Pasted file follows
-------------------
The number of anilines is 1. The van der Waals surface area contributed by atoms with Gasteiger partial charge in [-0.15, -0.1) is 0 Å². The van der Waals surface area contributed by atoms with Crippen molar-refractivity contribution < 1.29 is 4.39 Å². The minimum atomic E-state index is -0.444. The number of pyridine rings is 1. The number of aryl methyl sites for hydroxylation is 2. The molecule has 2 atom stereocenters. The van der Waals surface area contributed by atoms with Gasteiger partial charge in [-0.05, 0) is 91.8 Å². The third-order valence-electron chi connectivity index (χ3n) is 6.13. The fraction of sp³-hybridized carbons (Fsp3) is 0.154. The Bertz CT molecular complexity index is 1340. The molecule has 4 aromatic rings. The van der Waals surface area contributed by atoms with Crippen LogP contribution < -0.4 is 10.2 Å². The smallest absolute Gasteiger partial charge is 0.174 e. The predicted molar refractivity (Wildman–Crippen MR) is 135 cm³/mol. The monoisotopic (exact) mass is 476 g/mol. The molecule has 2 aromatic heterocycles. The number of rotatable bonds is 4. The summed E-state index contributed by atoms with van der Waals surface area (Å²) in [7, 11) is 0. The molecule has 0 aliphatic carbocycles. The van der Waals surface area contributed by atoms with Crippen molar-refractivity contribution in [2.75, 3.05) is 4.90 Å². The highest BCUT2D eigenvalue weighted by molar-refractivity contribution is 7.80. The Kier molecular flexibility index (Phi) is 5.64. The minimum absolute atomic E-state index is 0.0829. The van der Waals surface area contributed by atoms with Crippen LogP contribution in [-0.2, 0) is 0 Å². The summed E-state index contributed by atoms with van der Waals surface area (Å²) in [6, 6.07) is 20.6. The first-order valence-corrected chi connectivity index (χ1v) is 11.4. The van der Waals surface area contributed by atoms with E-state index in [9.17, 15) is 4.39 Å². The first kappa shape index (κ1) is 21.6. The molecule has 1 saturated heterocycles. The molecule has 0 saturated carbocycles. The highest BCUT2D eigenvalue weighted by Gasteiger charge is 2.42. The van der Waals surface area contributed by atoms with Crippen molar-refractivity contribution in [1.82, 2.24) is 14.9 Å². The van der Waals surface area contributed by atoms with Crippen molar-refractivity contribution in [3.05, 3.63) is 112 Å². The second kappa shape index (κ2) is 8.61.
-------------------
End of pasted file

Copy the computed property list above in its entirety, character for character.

The number of anilines is 1. The van der Waals surface area contributed by atoms with Gasteiger partial charge in [-0.15, -0.1) is 0 Å². The van der Waals surface area contributed by atoms with Crippen molar-refractivity contribution < 1.29 is 4.39 Å². The minimum atomic E-state index is -0.444. The number of pyridine rings is 1. The number of aryl methyl sites for hydroxylation is 2. The molecule has 2 atom stereocenters. The van der Waals surface area contributed by atoms with Gasteiger partial charge in [-0.05, 0) is 91.8 Å². The third-order valence-electron chi connectivity index (χ3n) is 6.13. The fraction of sp³-hybridized carbons (Fsp3) is 0.154. The Bertz CT molecular complexity index is 1340. The molecule has 4 aromatic rings. The van der Waals surface area contributed by atoms with Crippen LogP contribution < -0.4 is 10.2 Å². The smallest absolute Gasteiger partial charge is 0.174 e. The predicted molar refractivity (Wildman–Crippen MR) is 135 cm³/mol. The monoisotopic (exact) mass is 476 g/mol. The molecule has 2 aromatic heterocycles. The number of rotatable bonds is 4. The summed E-state index contributed by atoms with van der Waals surface area (Å²) in [7, 11) is 0. The molecule has 0 aliphatic carbocycles. The van der Waals surface area contributed by atoms with Crippen molar-refractivity contribution in [2.75, 3.05) is 4.90 Å². The highest BCUT2D eigenvalue weighted by molar-refractivity contribution is 7.80. The Kier molecular flexibility index (Phi) is 5.64. The minimum absolute atomic E-state index is 0.0829. The van der Waals surface area contributed by atoms with Crippen LogP contribution in [-0.2, 0) is 0 Å². The summed E-state index contributed by atoms with van der Waals surface area (Å²) in [6, 6.07) is 20.6. The first-order valence-corrected chi connectivity index (χ1v) is 11.4. The van der Waals surface area contributed by atoms with E-state index in [9.17, 15) is 4.39 Å². The first kappa shape index (κ1) is 21.6. The molecule has 1 saturated heterocycles. The molecule has 0 saturated carbocycles. The highest BCUT2D eigenvalue weighted by Gasteiger charge is 2.42. The van der Waals surface area contributed by atoms with Crippen molar-refractivity contribution in [1.82, 2.24) is 14.9 Å². The van der Waals surface area contributed by atoms with Crippen molar-refractivity contribution in [3.05, 3.63) is 112 Å². The second kappa shape index (κ2) is 8.61.